Santa Claus, a real superhero? Where’s his swirling cape, ultra cool mask or trusty complimentary sidekick? Well, he’s certainly got more than a recognizable ‘costume’ – then there are all those sidekick ready magical elves. If they qualify as a faithful Gotham City Robin or patriotic pulsing Bucky, Santa’s got hundreds of super duper helpers. And we can’t forget those eight tiny reindeer. Rudolph’s nose – and his ability to fly fast and high – put him right up there with the mythical flying horse, Pegasus or Krypto, Superman’s super flying pup.
Still, maybe it’s all way too much. Is Santa as a super hero pushing it? Would Professor X utilize Cerebro to locate the eternally jolly, old elf?
Batman punishes the bad guys with therapeutic sentences in Arkham. Santa punishes the naughty boys and girls with lumps of coal. Superman upholds universal truth and justice. Santa upholds the truth and justice of good kids getting what they want for come Christmas. Red Ryder BB gun, anyone?
Arch enemies are required lore for any super hero. Batman’s got his Joker, Santa’s got his Krampus. Ready yourself for a speed test. Justice League funny guy, Flash, travels the globe in a flash. Santa can’t go so flashy fast, but reindeer get him around the Earth in one night – not so far behind in speed.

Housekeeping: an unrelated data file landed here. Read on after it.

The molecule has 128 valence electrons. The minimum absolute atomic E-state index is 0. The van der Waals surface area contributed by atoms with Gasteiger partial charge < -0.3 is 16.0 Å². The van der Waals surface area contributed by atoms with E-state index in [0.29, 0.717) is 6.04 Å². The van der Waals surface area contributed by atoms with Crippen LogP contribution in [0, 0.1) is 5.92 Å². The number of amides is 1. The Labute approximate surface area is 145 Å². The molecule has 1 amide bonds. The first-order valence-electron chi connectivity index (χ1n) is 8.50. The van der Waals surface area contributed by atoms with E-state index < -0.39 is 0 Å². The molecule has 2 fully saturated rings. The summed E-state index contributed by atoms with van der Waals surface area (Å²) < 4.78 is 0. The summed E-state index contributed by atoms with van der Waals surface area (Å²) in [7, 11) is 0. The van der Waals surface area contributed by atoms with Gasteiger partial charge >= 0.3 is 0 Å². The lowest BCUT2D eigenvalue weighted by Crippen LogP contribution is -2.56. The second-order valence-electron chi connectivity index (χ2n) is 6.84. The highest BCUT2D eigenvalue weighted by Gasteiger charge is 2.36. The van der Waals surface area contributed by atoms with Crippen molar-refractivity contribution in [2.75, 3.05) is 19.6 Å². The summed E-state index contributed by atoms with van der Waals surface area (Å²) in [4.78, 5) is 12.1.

Unlike his pulp fiction brethren, Santa didn’t start out wowing his adoring public in the comic books or the funny pages, but his exploits were told of in mythology and poetry.
Sinterklaas, Wodan & Father Christmas
Santa hails from the old country, Europe. The Dutch Sinterklaas and the British Father Christmas merged to become the Santa Claus we know today. Way back in 1773, the American press first used the name Santa Claus. In Washington Irving’s History of New York (1809) he’s portrayed as a fat bellied Dutch sailor. Instead of our modern depictions, with the now traditional red and white fur centric clothing, he was portrayed dressed in a green coat, happily smoking a pipe.
Santa’s more mythic connections are historically aligned with the German god, Wodan, with associations to the pagan Yule, and The Wild Hunt, a spooky, ghostly romp through the sky. But the modern depiction of Santa is attributed to the 1823 poem, ‘A Visit from St. Nicholas’ – written by the caricaturist and political cartoonist Thomas Nast. From this famed literary creation, we get the pop culture reinforced image of Santa with his portly build, red and white fur wardrobe, and black leather boots and belt.
Of all of Santa’s more familiar elements, we’re most fascinated with our king of the toy givers own toys. A colony of magic powered elves combined with a sleigh fueled reindeer with the capability to nearly out race The Flash himself. Yep, Santa boasts nifty powers that even the most potent Avenger or Justice League charter member would turn green with envy over.
Whichever agreed upon timeline milestone anchoring our modern fashioned Santa taking embryonic root into our Western consciousness, the fact is he predates our earliest super powered folk such as Batman and Superman by a healthy margin.